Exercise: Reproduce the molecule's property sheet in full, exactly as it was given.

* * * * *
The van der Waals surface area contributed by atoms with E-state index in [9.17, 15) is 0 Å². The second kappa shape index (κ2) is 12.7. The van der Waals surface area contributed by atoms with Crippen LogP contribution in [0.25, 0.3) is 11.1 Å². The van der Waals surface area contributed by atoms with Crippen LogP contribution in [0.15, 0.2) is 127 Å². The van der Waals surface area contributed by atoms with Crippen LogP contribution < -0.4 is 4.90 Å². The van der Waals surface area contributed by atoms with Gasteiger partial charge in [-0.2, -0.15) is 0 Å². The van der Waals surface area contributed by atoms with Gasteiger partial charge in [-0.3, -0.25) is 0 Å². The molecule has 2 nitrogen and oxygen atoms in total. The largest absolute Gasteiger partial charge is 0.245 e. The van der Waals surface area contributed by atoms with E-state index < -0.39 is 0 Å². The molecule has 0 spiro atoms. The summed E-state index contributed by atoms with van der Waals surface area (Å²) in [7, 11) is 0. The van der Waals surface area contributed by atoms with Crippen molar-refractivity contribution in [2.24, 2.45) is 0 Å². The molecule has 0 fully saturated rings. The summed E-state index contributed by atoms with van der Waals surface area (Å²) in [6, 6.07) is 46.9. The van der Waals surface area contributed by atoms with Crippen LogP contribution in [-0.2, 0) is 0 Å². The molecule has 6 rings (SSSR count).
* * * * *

The van der Waals surface area contributed by atoms with E-state index in [9.17, 15) is 0 Å². The second kappa shape index (κ2) is 12.7. The van der Waals surface area contributed by atoms with Crippen LogP contribution in [0.25, 0.3) is 11.1 Å². The van der Waals surface area contributed by atoms with Crippen LogP contribution in [0.15, 0.2) is 127 Å². The van der Waals surface area contributed by atoms with Crippen LogP contribution < -0.4 is 4.90 Å². The van der Waals surface area contributed by atoms with Gasteiger partial charge in [-0.2, -0.15) is 0 Å². The van der Waals surface area contributed by atoms with Gasteiger partial charge in [-0.3, -0.25) is 0 Å². The molecule has 2 nitrogen and oxygen atoms in total. The largest absolute Gasteiger partial charge is 0.245 e. The van der Waals surface area contributed by atoms with E-state index < -0.39 is 0 Å². The molecule has 0 spiro atoms. The summed E-state index contributed by atoms with van der Waals surface area (Å²) in [7, 11) is 0. The van der Waals surface area contributed by atoms with Crippen molar-refractivity contribution in [2.24, 2.45) is 0 Å². The molecule has 0 fully saturated rings. The summed E-state index contributed by atoms with van der Waals surface area (Å²) in [6, 6.07) is 46.9. The van der Waals surface area contributed by atoms with Crippen LogP contribution in [-0.2, 0) is 0 Å². The molecule has 6 rings (SSSR count).